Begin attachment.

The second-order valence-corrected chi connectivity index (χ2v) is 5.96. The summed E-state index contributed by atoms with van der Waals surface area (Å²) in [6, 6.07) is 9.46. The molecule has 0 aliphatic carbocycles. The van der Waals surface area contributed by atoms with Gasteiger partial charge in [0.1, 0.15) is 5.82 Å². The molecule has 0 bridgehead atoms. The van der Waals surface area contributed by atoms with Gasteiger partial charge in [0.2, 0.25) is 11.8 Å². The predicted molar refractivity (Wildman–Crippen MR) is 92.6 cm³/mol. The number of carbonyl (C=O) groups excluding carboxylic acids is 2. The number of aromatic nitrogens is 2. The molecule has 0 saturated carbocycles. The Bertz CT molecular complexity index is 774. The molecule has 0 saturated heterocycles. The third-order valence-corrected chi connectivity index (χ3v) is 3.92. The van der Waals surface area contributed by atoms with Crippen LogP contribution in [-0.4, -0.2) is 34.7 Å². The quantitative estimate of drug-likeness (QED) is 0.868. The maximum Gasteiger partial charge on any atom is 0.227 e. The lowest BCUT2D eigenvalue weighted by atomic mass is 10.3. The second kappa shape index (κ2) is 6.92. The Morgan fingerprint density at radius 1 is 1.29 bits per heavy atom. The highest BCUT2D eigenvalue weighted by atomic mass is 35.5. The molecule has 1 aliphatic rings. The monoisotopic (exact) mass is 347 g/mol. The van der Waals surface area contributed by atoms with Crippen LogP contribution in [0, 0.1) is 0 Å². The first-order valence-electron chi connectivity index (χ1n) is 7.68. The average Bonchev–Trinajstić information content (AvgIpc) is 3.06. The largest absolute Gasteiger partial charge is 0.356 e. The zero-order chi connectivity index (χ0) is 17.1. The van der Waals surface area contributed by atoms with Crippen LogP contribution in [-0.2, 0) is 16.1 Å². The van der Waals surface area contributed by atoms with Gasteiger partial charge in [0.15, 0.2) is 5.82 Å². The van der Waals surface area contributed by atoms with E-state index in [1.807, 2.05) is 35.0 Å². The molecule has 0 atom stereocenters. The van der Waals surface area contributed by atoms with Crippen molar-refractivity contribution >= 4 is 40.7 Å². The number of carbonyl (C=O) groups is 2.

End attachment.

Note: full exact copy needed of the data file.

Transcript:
The second-order valence-corrected chi connectivity index (χ2v) is 5.96. The summed E-state index contributed by atoms with van der Waals surface area (Å²) in [6, 6.07) is 9.46. The molecule has 0 aliphatic carbocycles. The van der Waals surface area contributed by atoms with Gasteiger partial charge in [0.1, 0.15) is 5.82 Å². The molecule has 0 bridgehead atoms. The van der Waals surface area contributed by atoms with Gasteiger partial charge in [0.2, 0.25) is 11.8 Å². The predicted molar refractivity (Wildman–Crippen MR) is 92.6 cm³/mol. The number of carbonyl (C=O) groups excluding carboxylic acids is 2. The number of aromatic nitrogens is 2. The molecule has 0 saturated carbocycles. The Bertz CT molecular complexity index is 774. The molecule has 0 saturated heterocycles. The third-order valence-corrected chi connectivity index (χ3v) is 3.92. The van der Waals surface area contributed by atoms with Crippen LogP contribution in [-0.4, -0.2) is 34.7 Å². The quantitative estimate of drug-likeness (QED) is 0.868. The maximum Gasteiger partial charge on any atom is 0.227 e. The lowest BCUT2D eigenvalue weighted by atomic mass is 10.3. The second kappa shape index (κ2) is 6.92. The Morgan fingerprint density at radius 1 is 1.29 bits per heavy atom. The highest BCUT2D eigenvalue weighted by atomic mass is 35.5. The molecule has 1 aliphatic rings. The monoisotopic (exact) mass is 347 g/mol. The van der Waals surface area contributed by atoms with Crippen LogP contribution in [0, 0.1) is 0 Å². The first-order valence-electron chi connectivity index (χ1n) is 7.68. The average Bonchev–Trinajstić information content (AvgIpc) is 3.06. The largest absolute Gasteiger partial charge is 0.356 e. The zero-order chi connectivity index (χ0) is 17.1. The van der Waals surface area contributed by atoms with Crippen LogP contribution in [-0.2, 0) is 16.1 Å². The van der Waals surface area contributed by atoms with Gasteiger partial charge in [0.15, 0.2) is 5.82 Å². The van der Waals surface area contributed by atoms with E-state index in [1.807, 2.05) is 35.0 Å². The molecule has 0 atom stereocenters. The van der Waals surface area contributed by atoms with Crippen molar-refractivity contribution >= 4 is 40.7 Å². The number of carbonyl (C=O) groups is 2.